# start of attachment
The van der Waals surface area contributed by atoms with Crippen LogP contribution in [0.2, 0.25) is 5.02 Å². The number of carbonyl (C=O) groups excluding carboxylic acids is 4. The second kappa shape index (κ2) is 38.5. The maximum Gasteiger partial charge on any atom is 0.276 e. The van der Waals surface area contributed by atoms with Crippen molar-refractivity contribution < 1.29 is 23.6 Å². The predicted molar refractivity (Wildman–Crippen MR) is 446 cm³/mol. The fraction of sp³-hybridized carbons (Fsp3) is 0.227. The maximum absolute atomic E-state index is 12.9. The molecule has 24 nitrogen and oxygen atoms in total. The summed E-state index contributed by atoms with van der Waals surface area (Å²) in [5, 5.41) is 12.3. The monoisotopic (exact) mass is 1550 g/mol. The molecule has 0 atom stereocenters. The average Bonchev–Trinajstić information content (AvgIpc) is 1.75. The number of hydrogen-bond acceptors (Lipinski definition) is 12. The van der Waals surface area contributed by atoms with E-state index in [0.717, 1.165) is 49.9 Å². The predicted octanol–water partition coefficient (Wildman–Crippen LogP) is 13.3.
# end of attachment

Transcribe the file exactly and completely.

The van der Waals surface area contributed by atoms with Crippen LogP contribution in [0.2, 0.25) is 5.02 Å². The number of carbonyl (C=O) groups excluding carboxylic acids is 4. The second kappa shape index (κ2) is 38.5. The maximum Gasteiger partial charge on any atom is 0.276 e. The van der Waals surface area contributed by atoms with Crippen molar-refractivity contribution < 1.29 is 23.6 Å². The predicted molar refractivity (Wildman–Crippen MR) is 446 cm³/mol. The fraction of sp³-hybridized carbons (Fsp3) is 0.227. The maximum absolute atomic E-state index is 12.9. The molecule has 24 nitrogen and oxygen atoms in total. The summed E-state index contributed by atoms with van der Waals surface area (Å²) in [5, 5.41) is 12.3. The monoisotopic (exact) mass is 1550 g/mol. The molecule has 0 atom stereocenters. The average Bonchev–Trinajstić information content (AvgIpc) is 1.75. The number of hydrogen-bond acceptors (Lipinski definition) is 12. The van der Waals surface area contributed by atoms with E-state index in [0.717, 1.165) is 49.9 Å². The predicted octanol–water partition coefficient (Wildman–Crippen LogP) is 13.3.